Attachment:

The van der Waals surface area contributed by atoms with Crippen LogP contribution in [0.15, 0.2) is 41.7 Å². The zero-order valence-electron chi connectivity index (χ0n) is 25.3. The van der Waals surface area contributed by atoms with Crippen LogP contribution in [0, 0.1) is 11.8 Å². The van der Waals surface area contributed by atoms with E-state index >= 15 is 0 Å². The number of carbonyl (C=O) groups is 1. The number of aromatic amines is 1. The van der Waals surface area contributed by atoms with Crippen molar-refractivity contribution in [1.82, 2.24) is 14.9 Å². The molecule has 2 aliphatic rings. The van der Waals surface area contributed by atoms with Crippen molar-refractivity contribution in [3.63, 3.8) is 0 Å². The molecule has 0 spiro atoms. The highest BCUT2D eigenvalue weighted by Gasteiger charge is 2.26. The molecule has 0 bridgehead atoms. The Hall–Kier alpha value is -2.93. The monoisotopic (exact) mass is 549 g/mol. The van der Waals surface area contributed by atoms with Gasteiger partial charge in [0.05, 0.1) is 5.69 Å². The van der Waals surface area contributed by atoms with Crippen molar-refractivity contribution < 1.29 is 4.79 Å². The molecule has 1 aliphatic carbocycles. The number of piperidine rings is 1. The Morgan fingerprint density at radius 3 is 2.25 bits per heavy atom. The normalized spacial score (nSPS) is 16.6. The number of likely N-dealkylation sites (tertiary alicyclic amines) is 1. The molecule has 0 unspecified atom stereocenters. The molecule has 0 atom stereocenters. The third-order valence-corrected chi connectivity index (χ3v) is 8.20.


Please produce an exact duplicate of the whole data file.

The van der Waals surface area contributed by atoms with Crippen LogP contribution in [0.15, 0.2) is 41.7 Å². The zero-order valence-electron chi connectivity index (χ0n) is 25.3. The van der Waals surface area contributed by atoms with Crippen LogP contribution in [0, 0.1) is 11.8 Å². The van der Waals surface area contributed by atoms with E-state index >= 15 is 0 Å². The number of carbonyl (C=O) groups is 1. The number of aromatic amines is 1. The van der Waals surface area contributed by atoms with Crippen molar-refractivity contribution in [1.82, 2.24) is 14.9 Å². The molecule has 2 aliphatic rings. The van der Waals surface area contributed by atoms with Crippen molar-refractivity contribution in [3.63, 3.8) is 0 Å². The molecule has 0 spiro atoms. The highest BCUT2D eigenvalue weighted by Gasteiger charge is 2.26. The molecule has 0 bridgehead atoms. The Hall–Kier alpha value is -2.93. The monoisotopic (exact) mass is 549 g/mol. The van der Waals surface area contributed by atoms with Gasteiger partial charge in [0.05, 0.1) is 5.69 Å². The van der Waals surface area contributed by atoms with Crippen molar-refractivity contribution < 1.29 is 4.79 Å². The molecule has 1 aliphatic carbocycles. The number of piperidine rings is 1. The Morgan fingerprint density at radius 3 is 2.25 bits per heavy atom. The normalized spacial score (nSPS) is 16.6. The number of likely N-dealkylation sites (tertiary alicyclic amines) is 1. The molecule has 0 unspecified atom stereocenters. The molecule has 0 atom stereocenters. The third-order valence-corrected chi connectivity index (χ3v) is 8.20.